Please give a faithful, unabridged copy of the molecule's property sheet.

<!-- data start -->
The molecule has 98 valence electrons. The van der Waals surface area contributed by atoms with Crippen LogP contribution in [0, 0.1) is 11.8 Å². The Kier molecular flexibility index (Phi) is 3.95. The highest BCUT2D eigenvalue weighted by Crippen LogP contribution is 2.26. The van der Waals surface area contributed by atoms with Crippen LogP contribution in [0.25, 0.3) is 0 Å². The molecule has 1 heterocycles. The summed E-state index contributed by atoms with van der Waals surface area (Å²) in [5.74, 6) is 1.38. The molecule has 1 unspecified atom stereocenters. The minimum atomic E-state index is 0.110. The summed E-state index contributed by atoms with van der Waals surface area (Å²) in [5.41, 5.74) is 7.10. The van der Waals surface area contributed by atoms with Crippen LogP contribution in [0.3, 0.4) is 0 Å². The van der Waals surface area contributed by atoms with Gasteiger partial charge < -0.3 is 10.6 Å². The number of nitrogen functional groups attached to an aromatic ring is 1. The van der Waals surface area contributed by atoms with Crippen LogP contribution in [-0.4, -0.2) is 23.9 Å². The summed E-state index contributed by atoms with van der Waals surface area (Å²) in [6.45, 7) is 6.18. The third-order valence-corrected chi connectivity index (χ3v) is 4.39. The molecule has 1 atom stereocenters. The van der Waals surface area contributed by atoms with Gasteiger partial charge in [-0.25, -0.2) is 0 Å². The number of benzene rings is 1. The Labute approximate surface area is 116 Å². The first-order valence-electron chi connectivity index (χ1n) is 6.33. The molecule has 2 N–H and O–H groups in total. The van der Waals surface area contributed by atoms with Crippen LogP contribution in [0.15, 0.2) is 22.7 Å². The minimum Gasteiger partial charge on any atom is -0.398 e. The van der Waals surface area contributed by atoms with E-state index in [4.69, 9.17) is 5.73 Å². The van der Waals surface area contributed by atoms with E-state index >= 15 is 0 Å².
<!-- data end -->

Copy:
The molecule has 98 valence electrons. The van der Waals surface area contributed by atoms with Crippen LogP contribution in [0, 0.1) is 11.8 Å². The Kier molecular flexibility index (Phi) is 3.95. The highest BCUT2D eigenvalue weighted by Crippen LogP contribution is 2.26. The van der Waals surface area contributed by atoms with Crippen LogP contribution in [0.25, 0.3) is 0 Å². The molecule has 1 heterocycles. The summed E-state index contributed by atoms with van der Waals surface area (Å²) in [5.74, 6) is 1.38. The molecule has 1 unspecified atom stereocenters. The minimum atomic E-state index is 0.110. The summed E-state index contributed by atoms with van der Waals surface area (Å²) in [5.41, 5.74) is 7.10. The van der Waals surface area contributed by atoms with Crippen LogP contribution in [0.3, 0.4) is 0 Å². The van der Waals surface area contributed by atoms with Gasteiger partial charge < -0.3 is 10.6 Å². The number of nitrogen functional groups attached to an aromatic ring is 1. The van der Waals surface area contributed by atoms with Crippen LogP contribution in [-0.4, -0.2) is 23.9 Å². The summed E-state index contributed by atoms with van der Waals surface area (Å²) in [6.45, 7) is 6.18. The third-order valence-corrected chi connectivity index (χ3v) is 4.39. The molecule has 1 atom stereocenters. The van der Waals surface area contributed by atoms with Gasteiger partial charge in [-0.25, -0.2) is 0 Å². The number of benzene rings is 1. The Labute approximate surface area is 116 Å². The first-order valence-electron chi connectivity index (χ1n) is 6.33. The molecule has 2 N–H and O–H groups in total. The van der Waals surface area contributed by atoms with Crippen LogP contribution in [0.15, 0.2) is 22.7 Å². The minimum Gasteiger partial charge on any atom is -0.398 e. The van der Waals surface area contributed by atoms with E-state index in [4.69, 9.17) is 5.73 Å². The van der Waals surface area contributed by atoms with E-state index >= 15 is 0 Å².